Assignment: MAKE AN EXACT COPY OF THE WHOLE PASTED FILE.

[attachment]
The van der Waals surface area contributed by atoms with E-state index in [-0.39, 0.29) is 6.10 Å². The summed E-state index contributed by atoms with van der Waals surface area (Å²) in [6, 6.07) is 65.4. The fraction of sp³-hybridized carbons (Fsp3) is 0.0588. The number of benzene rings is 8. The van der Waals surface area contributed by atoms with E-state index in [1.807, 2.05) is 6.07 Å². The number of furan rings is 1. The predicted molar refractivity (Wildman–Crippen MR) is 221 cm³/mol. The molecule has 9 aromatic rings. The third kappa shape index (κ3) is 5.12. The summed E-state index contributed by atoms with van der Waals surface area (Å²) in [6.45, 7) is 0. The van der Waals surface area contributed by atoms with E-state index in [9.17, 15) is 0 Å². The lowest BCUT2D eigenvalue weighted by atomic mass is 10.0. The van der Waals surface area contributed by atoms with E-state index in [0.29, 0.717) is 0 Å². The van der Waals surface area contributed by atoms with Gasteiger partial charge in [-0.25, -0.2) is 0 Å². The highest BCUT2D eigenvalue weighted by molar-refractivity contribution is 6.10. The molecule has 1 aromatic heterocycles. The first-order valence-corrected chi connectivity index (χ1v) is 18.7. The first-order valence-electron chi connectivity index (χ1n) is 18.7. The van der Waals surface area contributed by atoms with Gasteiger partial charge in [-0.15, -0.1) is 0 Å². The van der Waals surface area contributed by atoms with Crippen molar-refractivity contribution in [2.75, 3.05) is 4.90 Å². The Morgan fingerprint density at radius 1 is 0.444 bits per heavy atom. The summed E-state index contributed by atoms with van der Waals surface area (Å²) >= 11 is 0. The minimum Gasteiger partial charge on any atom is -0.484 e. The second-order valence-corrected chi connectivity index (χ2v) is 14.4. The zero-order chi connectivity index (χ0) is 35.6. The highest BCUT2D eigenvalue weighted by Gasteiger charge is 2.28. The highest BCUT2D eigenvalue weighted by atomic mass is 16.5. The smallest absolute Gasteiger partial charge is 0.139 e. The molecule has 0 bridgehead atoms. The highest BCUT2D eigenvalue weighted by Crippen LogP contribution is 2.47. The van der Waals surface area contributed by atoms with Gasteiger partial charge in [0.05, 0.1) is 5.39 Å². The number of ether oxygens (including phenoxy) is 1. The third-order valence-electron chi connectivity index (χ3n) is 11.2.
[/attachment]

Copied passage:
The van der Waals surface area contributed by atoms with E-state index in [-0.39, 0.29) is 6.10 Å². The summed E-state index contributed by atoms with van der Waals surface area (Å²) in [6, 6.07) is 65.4. The fraction of sp³-hybridized carbons (Fsp3) is 0.0588. The number of benzene rings is 8. The van der Waals surface area contributed by atoms with E-state index in [1.807, 2.05) is 6.07 Å². The number of furan rings is 1. The predicted molar refractivity (Wildman–Crippen MR) is 221 cm³/mol. The molecule has 9 aromatic rings. The third kappa shape index (κ3) is 5.12. The summed E-state index contributed by atoms with van der Waals surface area (Å²) in [6.45, 7) is 0. The van der Waals surface area contributed by atoms with E-state index in [9.17, 15) is 0 Å². The lowest BCUT2D eigenvalue weighted by atomic mass is 10.0. The van der Waals surface area contributed by atoms with E-state index in [0.29, 0.717) is 0 Å². The van der Waals surface area contributed by atoms with Gasteiger partial charge in [-0.25, -0.2) is 0 Å². The highest BCUT2D eigenvalue weighted by molar-refractivity contribution is 6.10. The molecule has 1 aromatic heterocycles. The first-order valence-corrected chi connectivity index (χ1v) is 18.7. The first-order valence-electron chi connectivity index (χ1n) is 18.7. The van der Waals surface area contributed by atoms with Gasteiger partial charge in [-0.15, -0.1) is 0 Å². The van der Waals surface area contributed by atoms with Crippen molar-refractivity contribution in [2.75, 3.05) is 4.90 Å². The Morgan fingerprint density at radius 1 is 0.444 bits per heavy atom. The summed E-state index contributed by atoms with van der Waals surface area (Å²) >= 11 is 0. The minimum Gasteiger partial charge on any atom is -0.484 e. The second-order valence-corrected chi connectivity index (χ2v) is 14.4. The zero-order chi connectivity index (χ0) is 35.6. The highest BCUT2D eigenvalue weighted by Gasteiger charge is 2.28. The highest BCUT2D eigenvalue weighted by atomic mass is 16.5. The smallest absolute Gasteiger partial charge is 0.139 e. The molecule has 0 bridgehead atoms. The highest BCUT2D eigenvalue weighted by Crippen LogP contribution is 2.47. The van der Waals surface area contributed by atoms with Gasteiger partial charge in [0.05, 0.1) is 5.39 Å². The number of ether oxygens (including phenoxy) is 1. The third-order valence-electron chi connectivity index (χ3n) is 11.2.